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Mid-Roll Video Ads Come to Facebook


All too soon, Facebook will weave advertisements into videos hosted on the social platform, creating a previously unavailable revenue source for advertisers. Ads will be shown in a mid-roll format, interrupting videos after 20 seconds of playtime. These 15-second ads will only be allowed for videos that are at least 90 seconds long.

The unusual format has been in testing since August of last year, solely during Live broadcasts. Operating similarly to Twitch, Facebook's mid-roll ads punctuated live streams.The reception of these ads must have been encouraging as Facebook has plans to insert mid-roll ads in non-Live videos this year. Dan Rose, VP of partnerships for Facebook, told Poynter: "Next year, we're going to be looking at ways to apply the ad break model to regular videos on Facebook, videos that are no live."

To start, Facebook will offer the same deal as Youtube, selling ad space and splitting the revenue with video publishers. Publishers will receive 55% of all sales, reports Recode. On Monday, three people told Marketing Land that Facebook began reaching out to "agencies about the new ad slots' availability in Facebook's ad buying tools." Advertisers buying a video ad campaign on Facebook will find that mid-roll ads are enabled by default, labelled In-Stream Videos. Some brands may choose to opt out of mid-roll ads because, as one agency executive told Adage, "you don't have control over where the commercial shows up." A valid concern as Facebook Live has been ground-zero for live-streaming national tragedies. However, publishing sources familiar with the new ad format have stated that publishers are able to control what categories of advertisers are allowed to run or can turn ads off entirely if desired. If a publisher wants to include humorous ads, they need only specify. The same goes for avoidance; simply specify that mature ads are not allowed.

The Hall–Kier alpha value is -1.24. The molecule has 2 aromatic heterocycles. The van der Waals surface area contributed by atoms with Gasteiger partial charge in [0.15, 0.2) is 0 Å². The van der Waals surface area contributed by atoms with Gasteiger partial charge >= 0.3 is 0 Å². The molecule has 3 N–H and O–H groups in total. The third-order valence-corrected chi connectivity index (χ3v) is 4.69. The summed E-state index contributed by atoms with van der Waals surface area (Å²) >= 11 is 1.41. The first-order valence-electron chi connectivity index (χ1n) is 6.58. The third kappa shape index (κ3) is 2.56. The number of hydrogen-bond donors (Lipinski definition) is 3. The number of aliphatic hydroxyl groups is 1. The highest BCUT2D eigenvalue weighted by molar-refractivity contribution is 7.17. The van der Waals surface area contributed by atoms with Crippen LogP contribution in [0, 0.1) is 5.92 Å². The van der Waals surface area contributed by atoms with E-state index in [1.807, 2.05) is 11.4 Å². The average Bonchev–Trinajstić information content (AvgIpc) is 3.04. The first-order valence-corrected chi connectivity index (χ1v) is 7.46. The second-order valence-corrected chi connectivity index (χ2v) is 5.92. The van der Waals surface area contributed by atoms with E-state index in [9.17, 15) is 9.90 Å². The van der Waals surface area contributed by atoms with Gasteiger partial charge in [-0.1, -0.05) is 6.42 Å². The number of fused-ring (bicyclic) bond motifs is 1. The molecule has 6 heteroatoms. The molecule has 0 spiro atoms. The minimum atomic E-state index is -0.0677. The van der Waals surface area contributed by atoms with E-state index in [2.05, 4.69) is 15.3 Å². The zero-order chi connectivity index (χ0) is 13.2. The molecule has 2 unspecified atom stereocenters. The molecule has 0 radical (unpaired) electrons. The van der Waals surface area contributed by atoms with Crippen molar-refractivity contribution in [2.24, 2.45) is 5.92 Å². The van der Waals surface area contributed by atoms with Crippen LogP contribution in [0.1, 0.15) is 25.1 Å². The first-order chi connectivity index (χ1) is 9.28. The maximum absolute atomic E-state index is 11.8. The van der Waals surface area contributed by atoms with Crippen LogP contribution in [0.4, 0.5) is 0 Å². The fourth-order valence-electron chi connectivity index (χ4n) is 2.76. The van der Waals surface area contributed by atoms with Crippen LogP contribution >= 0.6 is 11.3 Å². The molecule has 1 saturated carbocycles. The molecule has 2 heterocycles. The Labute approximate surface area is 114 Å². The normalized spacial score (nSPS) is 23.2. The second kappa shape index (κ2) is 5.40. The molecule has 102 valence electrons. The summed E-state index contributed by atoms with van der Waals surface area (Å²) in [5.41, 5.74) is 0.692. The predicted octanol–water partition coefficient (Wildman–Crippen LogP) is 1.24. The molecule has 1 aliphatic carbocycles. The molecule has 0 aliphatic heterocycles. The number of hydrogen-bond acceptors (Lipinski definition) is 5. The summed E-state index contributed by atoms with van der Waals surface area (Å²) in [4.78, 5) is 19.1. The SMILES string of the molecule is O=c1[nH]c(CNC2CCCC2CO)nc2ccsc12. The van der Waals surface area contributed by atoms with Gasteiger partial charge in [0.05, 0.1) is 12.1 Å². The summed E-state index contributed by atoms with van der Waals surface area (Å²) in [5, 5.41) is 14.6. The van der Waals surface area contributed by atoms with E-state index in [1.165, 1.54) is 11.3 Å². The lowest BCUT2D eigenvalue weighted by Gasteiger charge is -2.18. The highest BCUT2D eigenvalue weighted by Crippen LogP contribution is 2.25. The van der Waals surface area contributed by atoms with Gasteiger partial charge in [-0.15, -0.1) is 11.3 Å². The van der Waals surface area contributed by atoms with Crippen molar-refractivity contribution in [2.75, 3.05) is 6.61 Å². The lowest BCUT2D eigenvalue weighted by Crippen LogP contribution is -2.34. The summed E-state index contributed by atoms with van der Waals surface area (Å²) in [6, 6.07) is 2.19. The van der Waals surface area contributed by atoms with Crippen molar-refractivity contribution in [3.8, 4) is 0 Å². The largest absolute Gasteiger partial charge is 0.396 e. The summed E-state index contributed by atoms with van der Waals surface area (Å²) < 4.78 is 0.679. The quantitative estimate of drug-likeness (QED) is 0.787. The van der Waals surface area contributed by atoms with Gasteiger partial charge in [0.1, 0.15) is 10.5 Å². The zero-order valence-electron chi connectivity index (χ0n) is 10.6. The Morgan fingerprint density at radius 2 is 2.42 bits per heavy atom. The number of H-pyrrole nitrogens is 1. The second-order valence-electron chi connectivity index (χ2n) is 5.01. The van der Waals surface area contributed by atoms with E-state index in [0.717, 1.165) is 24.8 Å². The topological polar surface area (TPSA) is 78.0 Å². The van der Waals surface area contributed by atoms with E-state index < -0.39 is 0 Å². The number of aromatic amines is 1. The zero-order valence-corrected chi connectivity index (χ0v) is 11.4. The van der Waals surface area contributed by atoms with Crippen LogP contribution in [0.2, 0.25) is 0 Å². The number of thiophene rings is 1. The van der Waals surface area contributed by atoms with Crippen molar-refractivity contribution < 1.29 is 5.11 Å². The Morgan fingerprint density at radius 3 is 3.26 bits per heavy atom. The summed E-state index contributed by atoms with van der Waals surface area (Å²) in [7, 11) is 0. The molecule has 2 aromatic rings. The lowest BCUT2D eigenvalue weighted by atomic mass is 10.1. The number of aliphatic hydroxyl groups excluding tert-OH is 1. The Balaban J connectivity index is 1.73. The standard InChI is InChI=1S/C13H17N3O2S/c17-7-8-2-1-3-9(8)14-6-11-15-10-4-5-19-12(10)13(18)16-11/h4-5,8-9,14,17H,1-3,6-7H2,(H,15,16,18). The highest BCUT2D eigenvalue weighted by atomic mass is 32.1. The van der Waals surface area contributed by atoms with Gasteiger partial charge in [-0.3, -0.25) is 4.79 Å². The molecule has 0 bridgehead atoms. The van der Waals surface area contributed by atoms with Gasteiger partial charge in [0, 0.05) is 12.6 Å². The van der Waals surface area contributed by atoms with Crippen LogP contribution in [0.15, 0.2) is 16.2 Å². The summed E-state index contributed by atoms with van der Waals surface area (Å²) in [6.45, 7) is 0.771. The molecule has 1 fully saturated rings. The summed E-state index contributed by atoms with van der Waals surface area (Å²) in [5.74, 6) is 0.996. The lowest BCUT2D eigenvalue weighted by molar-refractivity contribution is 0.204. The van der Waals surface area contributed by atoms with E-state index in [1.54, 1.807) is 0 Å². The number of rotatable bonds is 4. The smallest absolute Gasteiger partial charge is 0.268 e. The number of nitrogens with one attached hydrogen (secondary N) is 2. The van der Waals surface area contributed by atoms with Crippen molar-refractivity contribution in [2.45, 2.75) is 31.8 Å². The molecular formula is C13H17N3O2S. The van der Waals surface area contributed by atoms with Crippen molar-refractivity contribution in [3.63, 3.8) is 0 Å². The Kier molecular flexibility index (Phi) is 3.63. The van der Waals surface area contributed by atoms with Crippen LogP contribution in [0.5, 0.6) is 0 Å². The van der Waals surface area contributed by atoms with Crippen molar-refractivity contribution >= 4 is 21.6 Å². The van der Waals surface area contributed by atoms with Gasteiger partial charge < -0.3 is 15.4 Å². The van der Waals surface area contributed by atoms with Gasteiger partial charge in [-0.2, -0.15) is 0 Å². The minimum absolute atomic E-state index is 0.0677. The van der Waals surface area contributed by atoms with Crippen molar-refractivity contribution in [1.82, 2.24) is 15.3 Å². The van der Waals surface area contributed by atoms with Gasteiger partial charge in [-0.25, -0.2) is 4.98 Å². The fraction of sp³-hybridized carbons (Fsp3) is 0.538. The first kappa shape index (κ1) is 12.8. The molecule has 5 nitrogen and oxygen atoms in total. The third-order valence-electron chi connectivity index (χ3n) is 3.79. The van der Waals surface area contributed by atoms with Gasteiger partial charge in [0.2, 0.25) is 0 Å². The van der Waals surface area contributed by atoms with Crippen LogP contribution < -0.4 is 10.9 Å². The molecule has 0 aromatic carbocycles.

This is unhappy news for users who have long ago accepted pre-roll advertisements: 



Prior to the inclusion of mid-roll ads, video publishers producing content for Facebook had no opportunity to accrue capital from their creations. CEO Mark Zuckerberg, in a relatively novel move, forbade Facebook from prefacing videos with the standard pre-roll ad as he believes they lessen the viewing experience. In fact, advertisements were altogether absent from videos hosted on Facebook. The glaring lack of advertisements meant that publishers received little or no ad revenue. With no promise of a monetary return, many Facebook publishers abstained from creating quality content to host on the social platform.

To combat the lack of revenue Facebook began placing promoted videos in the 'Suggested Videos' section, splitting the revenue with media partners. This yielded fractions of a penny per video view, said publishing executives. Just last year, after BuzzFeed executives voiced their complaints, Facebook allowed video publishers to create videos sponsored by advertisers. BuzzFeed's Tasty unit has garnered quite a bit of revenue in that regard.

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When Facebook first threw its efforts into video, sometime in 2014, it didn't take long for the new media to gain popularity. As has been proven time and time again, when Facebook decides that something is going to be successful, it takes off, as  was the case with live video recently. Over time, video was seamlessly integrated into Facebook. Publishers began to create videos specifically for the platform, inserting subtitles in order to grab audience attention as they scroll past muted videos. The number of videos posted per person has increased by 75% in 2015, not surprising considering that videos have a 135% greater organic reach over still photos. As of 2016, Facebook has reported an average of 8 billion videos watched per day by users. 

It isn't easy at the top, lording over the masses in a way that seems at once demurring and powerful. Sharing the title of top dog is even more difficult; just look at the rivalry between Facebook and YouTube. YouTube has long been the leading platform for videos, hosting a variety of colourful personalities and making serious bank off of video advertisements. Facebook, on the other hand, has abstained from allowing advertisements to sully their videos. But no more. 



Jacqui Litvan, wielding a bachelor's degree in English, strives to create a world of fantasy amidst the ever-changing landscape of military life. Attempting to become a writer, she fuels herself with coffee (working as a barista) and music (spending free time as a raver). Follow her @Songbird_Jacqui


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Mid-Roll Video Ads Come to Facebook Reviewed by Jacqueline Litvan on Tuesday, January 10, 2017 Rating: 5

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